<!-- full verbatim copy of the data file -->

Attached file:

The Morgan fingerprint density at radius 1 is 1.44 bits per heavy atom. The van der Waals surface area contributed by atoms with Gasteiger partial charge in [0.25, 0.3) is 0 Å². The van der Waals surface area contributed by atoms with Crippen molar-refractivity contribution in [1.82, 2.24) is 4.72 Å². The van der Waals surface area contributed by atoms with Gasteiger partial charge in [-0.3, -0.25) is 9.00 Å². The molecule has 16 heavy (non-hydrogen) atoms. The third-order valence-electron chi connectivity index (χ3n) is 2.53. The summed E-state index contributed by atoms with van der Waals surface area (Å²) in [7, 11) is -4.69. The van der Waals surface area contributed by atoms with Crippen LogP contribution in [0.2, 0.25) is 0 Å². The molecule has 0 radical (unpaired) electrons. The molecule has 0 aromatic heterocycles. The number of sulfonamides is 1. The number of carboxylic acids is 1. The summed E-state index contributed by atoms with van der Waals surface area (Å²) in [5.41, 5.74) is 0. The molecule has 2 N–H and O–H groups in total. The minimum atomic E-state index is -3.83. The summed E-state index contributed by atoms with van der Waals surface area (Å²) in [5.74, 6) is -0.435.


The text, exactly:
The Morgan fingerprint density at radius 1 is 1.44 bits per heavy atom. The van der Waals surface area contributed by atoms with Gasteiger partial charge in [0.25, 0.3) is 0 Å². The van der Waals surface area contributed by atoms with Crippen molar-refractivity contribution in [1.82, 2.24) is 4.72 Å². The van der Waals surface area contributed by atoms with Gasteiger partial charge in [-0.3, -0.25) is 9.00 Å². The molecule has 16 heavy (non-hydrogen) atoms. The third-order valence-electron chi connectivity index (χ3n) is 2.53. The summed E-state index contributed by atoms with van der Waals surface area (Å²) in [7, 11) is -4.69. The van der Waals surface area contributed by atoms with Crippen LogP contribution in [0.2, 0.25) is 0 Å². The molecule has 0 radical (unpaired) electrons. The molecule has 0 aromatic heterocycles. The number of sulfonamides is 1. The number of carboxylic acids is 1. The summed E-state index contributed by atoms with van der Waals surface area (Å²) in [5.41, 5.74) is 0. The molecule has 2 N–H and O–H groups in total. The minimum atomic E-state index is -3.83. The summed E-state index contributed by atoms with van der Waals surface area (Å²) in [5.74, 6) is -0.435.